Managing Cholesterol Without Medication

It is a common misunderstanding that all cholesterol is bad for your health. Cholesterol is actually very important to the proper functioning of your body. There are two main types of cholesterol—HDL and LDL.

LDL cholesterol supports your body by delivering cholesterol to cells—but too much LDL cholesterol clogs your arteries. When your arteries are clogged, blood flow in the body is restricted, increasing your risk of heart disease and stroke. This is why LDL is often known as the “bad” cholesterol.

HDL, often called the “healthy” or “good” cholesterol, removes excess LDL from the body.

What Affects My Cholesterol?

There are many factors that affect your cholesterol but the most important ones are your diet, weight and how active you are. Red meats, dairy products and other foods high in saturated fats raise your overall cholesterol, especially your LDL. Foods high in trans fats, like fried and processed foods, raise your LDL and lower your HDL.

If you are overweight or carry extra pounds around your midsection, you might have a higher risk of high cholesterol. Smoking and other chronic conditions like Type 2 Diabetes can also affect your risk of developing high cholesterol.

Managing Cholesterol Naturally

Medication may be necessary to help some people manage their cholesterol, but there are steps that everyone can take to reach or maintain healthy cholesterol levels.

  • Choose better proteins and meats. Because of the high amount of saturated fats in red meat, try eating these less often. If you choose to eat red meat or other meats, select leaner cuts—aim for at least 92% fat-free. Choosing skinless chicken and turkey can also help cut out saturated fats. Or, try non-meat proteins like beans, lentils and fish.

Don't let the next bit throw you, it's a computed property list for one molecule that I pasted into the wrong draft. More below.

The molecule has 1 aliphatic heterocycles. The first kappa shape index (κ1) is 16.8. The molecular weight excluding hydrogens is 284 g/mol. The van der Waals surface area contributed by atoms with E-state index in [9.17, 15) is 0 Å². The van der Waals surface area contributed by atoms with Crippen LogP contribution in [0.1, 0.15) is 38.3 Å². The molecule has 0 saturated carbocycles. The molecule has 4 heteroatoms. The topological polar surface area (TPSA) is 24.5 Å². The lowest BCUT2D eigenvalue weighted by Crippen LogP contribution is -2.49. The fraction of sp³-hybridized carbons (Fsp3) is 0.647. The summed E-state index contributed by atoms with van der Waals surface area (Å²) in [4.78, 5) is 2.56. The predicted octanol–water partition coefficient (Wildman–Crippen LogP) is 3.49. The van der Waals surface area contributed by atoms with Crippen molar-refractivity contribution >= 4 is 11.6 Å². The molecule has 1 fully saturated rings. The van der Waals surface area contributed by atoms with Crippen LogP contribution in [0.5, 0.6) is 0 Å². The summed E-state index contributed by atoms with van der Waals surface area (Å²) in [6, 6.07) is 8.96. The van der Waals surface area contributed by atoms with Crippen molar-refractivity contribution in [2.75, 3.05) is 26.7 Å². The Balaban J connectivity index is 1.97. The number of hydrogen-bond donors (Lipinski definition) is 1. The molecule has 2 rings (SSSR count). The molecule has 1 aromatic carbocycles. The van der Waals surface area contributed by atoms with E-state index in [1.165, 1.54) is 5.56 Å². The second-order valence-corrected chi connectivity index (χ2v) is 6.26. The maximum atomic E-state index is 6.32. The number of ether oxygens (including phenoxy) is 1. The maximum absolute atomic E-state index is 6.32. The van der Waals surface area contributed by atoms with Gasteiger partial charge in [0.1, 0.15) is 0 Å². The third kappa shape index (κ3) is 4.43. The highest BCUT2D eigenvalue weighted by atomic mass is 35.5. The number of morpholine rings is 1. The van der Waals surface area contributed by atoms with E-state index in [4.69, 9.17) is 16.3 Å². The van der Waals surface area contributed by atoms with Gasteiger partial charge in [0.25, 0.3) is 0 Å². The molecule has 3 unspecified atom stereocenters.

• Choose low-fat dairy products or non-dairy alternatives. Dairy products high in fat raise your bad cholesterol. Try selecting low-fat or reduced-fat milks, cheeses and yogurts instead. Products with non-dairy bases like almond milk and coconut milk are also great alternatives.
  • Eat more whole grains, fruits and vegetables. Fiber in whole wheat grains, oats, quinoa, fruits and vegetables can help lower your bad cholesterol. The USDA recommends three to five servings of whole grains, 1.5 to two servings of fruit and two to three servings of vegetables for adults each day.
  • Avoid fried and processed foods. One of the easiest ways to help your cholesterol is by avoiding fried and processed foods. These foods contain high amounts of trans fats that increase your bad cholesterol and lower the good. Instead of frying foods, try pan-frying or sautéing with olive oil or avocado oil.
  • Quit smoking. When you smoke, your blood vessels become weaker and your good cholesterol levels decrease. But there’s good news! Even if you are a long-time smoker, the effects of quitting on your blood vessels and heart are still significant. In fact, within one year of quitting, your risk of heart disease decreases by half.
  • Get moving! Exercising regularly helps raise your good cholesterol levels. Regular physical activity can also help you lose excess weight, improving your cholesterol levels even more. Aim for at least 30 minutes of moderate physical activity a day.

If you’re having trouble managing your cholesterol, speak with your doctor. For more information and tips on maintain a healthy cholesterol, visit the CDC’s website. And make sure you get an annual physical and discus the results of your blood tests with your doctor.

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